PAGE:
Shakespeare and Protestant Poetics

  • Jason Gleckman

Table of contents

  1. Front Matter
    Pages i-x
  2. Jason Gleckman
    Pages 1-17
  3. Section I

  4. Section II

    1. Front Matter
      Pages 107-107
    2. Jason Gleckman
      Pages 131-153
    3. Jason Gleckman
      Pages 211-227
  5. Section III

    1. Front Matter
      Pages 229-229
    2. Jason Gleckman
      Pages 261-290
    3. Jason Gleckman
      Pages 291-308
    4. Jason Gleckman
      Pages 309-323
  6. Back Matter
    Pages 325-383

About this book


This book explores the impact of the sixteenth-century Reformation on the plays of William Shakespeare. Taking three fundamental Protestant concerns of the era – (double) predestination, conversion, and free will – it demonstrates how Protestant theologians, in England and elsewhere, re-imagined these longstanding Christian concepts from a specifically Protestant perspective.  Shakespeare utilizes these insights to generate his distinctive view of human nature and the relationship between humans and God.   Through in-depth readings of the Shakespeare comedies ‘The Merry Wives of Windsor’, ‘Much Ado About Nothing’, ‘A Midsummer Night’s Dream’, and ‘Twelfth Night’, the romance ‘A Winter’s Tale’, and the tragedies of ‘Macbeth’ and ‘Hamlet’, this book examines the results of almost a century of Protestant thought upon literary art.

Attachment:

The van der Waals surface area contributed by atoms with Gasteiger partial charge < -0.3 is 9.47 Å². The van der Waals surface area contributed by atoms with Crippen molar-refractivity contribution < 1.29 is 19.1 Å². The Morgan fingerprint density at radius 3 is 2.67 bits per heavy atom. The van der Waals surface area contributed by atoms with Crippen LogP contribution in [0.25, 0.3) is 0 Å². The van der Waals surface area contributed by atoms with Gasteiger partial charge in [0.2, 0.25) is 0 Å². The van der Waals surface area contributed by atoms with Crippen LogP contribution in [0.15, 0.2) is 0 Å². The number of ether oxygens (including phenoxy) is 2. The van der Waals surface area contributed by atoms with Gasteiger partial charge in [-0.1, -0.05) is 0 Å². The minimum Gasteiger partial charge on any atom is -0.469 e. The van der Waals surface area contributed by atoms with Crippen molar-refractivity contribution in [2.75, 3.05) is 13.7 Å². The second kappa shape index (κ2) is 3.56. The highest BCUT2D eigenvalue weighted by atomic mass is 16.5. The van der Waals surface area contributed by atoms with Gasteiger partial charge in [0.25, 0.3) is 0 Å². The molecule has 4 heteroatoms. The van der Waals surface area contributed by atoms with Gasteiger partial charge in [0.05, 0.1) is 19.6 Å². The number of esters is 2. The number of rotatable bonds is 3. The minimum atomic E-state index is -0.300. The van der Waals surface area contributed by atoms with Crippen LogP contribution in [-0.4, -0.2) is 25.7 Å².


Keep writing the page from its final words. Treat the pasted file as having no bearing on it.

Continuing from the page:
Shakespeare and Protestantism Protestantism and the Reformation Early Modern Culture and Religion Shakespeare and Predestination Shakespeare and Conversion Shakespeare and Free Will

Authors and affiliations

  • Jason Gleckman
    • 1
  1. 1.Chinese University of Hong KongShatinHong Kong

Bibliographic information